Ernie

I passed Ernie on his way to church this morning. He’d stopped by the graveyard with some flowers. He was wearing his usual clothes: a navy blue suit with waistcoat, collar and tie. His shoes, as ever, were black and polished, the steel Blakeys c-click clacking down the stone path. He was clean-shaven, but he’d nicked his chin and upper lip. His thickish white hair is always cut high up the back of his neck and parted just left of centre – a habit from his army days. When he walks it’s like a half-march in slow motion.

Despite his always wearing a suit, collar and tie he never really looks smart. The suit always sags slightly and the edges are frayed; the shirt collars and cuffs are frayed too. The tie is faded and has food stains on it. The trousers have been ironed, but haphazardly, with areas still crumpled and creased, sometimes one whole leg. When he sits down you can see the holes in the back of his thin, diamond-pattern socks.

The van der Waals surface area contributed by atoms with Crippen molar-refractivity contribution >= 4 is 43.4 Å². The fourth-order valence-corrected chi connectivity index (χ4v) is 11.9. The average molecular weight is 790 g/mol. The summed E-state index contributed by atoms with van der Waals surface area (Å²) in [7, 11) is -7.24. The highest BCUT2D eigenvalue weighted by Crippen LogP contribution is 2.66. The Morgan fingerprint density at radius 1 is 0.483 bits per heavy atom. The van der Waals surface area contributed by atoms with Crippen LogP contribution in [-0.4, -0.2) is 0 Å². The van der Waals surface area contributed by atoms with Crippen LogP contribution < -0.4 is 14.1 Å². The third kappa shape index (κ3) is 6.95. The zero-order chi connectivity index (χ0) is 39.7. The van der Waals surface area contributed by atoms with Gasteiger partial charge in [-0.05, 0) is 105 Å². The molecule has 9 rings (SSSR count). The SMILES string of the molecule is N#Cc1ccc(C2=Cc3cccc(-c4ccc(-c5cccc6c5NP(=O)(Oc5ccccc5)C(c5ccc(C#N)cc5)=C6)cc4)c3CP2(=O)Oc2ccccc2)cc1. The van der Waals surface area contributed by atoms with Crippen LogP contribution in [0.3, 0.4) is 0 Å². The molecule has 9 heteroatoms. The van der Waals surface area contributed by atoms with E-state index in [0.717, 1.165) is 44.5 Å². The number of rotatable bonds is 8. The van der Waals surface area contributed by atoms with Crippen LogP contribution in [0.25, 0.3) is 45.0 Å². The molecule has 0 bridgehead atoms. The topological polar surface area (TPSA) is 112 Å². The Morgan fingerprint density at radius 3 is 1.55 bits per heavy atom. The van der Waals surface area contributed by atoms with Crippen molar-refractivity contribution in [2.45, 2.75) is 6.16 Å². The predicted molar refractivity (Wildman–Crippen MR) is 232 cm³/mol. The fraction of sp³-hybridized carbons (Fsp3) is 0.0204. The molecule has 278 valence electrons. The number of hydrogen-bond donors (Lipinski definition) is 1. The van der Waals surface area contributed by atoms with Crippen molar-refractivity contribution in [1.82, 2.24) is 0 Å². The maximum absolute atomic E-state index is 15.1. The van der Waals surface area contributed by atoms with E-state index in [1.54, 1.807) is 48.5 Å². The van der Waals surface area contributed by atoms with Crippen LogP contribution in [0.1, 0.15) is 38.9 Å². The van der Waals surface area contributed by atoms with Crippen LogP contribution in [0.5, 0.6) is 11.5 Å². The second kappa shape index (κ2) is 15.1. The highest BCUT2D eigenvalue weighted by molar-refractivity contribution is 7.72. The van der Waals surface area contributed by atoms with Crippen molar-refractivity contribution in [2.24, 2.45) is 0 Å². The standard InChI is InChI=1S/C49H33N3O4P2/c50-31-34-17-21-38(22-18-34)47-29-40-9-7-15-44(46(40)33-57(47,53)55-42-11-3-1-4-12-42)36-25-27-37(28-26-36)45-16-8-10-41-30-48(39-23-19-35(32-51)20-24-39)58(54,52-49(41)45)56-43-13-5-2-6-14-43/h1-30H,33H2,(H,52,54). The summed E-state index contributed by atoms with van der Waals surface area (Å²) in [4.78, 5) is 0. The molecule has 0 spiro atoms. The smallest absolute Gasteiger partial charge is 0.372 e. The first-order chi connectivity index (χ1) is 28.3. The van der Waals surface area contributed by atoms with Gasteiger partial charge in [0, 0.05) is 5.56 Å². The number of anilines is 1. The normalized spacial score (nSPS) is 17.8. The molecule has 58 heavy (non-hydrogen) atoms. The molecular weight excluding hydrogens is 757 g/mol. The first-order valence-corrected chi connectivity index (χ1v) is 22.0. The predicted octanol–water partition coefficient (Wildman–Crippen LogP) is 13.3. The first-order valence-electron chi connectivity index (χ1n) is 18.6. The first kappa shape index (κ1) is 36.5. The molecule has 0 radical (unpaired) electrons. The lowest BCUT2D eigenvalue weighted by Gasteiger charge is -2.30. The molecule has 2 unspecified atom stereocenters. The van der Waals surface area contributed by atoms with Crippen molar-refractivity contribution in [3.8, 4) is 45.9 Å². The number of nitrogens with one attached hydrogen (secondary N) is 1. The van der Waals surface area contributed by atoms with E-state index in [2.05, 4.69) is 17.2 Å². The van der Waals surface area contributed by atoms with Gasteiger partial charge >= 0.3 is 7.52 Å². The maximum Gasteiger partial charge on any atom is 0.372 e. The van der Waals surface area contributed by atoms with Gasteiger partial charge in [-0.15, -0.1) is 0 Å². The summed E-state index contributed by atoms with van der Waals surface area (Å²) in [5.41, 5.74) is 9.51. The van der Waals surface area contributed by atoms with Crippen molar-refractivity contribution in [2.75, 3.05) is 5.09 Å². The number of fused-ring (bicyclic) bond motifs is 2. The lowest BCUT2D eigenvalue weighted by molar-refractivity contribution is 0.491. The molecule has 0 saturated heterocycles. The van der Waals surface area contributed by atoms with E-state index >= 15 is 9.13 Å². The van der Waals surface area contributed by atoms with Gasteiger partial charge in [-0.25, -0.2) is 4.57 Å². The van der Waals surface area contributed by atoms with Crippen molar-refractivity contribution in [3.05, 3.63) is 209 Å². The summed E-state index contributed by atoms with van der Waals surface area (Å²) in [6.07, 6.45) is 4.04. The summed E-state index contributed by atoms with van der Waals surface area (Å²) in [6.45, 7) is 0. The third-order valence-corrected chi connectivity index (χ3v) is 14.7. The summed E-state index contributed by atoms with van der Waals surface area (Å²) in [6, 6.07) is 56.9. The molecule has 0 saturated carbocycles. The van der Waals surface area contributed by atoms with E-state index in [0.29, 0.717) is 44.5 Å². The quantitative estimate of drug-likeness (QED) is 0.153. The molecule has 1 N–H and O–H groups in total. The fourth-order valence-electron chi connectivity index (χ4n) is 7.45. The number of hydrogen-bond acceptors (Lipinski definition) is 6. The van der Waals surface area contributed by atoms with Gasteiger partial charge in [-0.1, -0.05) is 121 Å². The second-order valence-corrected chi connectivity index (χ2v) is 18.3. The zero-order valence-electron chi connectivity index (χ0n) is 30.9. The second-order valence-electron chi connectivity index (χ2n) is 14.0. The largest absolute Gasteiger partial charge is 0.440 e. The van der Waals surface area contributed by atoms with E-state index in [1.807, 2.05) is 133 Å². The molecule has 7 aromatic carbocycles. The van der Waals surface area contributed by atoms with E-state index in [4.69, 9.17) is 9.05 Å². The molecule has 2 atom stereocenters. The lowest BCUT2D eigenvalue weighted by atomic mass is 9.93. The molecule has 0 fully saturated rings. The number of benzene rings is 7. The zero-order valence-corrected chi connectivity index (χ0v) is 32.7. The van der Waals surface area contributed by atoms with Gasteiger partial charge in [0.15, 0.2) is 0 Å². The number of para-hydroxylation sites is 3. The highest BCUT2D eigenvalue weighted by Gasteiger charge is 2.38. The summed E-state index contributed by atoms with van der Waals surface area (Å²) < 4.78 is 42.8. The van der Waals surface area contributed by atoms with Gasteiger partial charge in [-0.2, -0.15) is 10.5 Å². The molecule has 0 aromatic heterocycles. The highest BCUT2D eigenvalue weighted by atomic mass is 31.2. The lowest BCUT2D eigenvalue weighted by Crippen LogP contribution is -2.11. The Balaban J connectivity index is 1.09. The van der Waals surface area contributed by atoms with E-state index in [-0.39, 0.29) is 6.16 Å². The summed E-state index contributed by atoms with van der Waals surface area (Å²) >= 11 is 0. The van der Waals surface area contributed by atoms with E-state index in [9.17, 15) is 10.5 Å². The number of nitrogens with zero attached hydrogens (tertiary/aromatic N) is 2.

Stand close enough to him and you can smell Brylcream, cheap Whisky and fuggy, dusty rooms.

He always has the waistcoat done up, despite the obvious strain these days on the buttons. Even after Mabel died he’s carried on cooking for two. He still can’t bring himself to make the adjustment.

I saw him in casual wear once in Preston Park, a long time ago. I didn’t recognized him at first. He looked like someone else. A new man. But Mabel didn’t like it, so the next day he was back to wearing the suit, collar and tie. He always liked to please her.

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On the fringes
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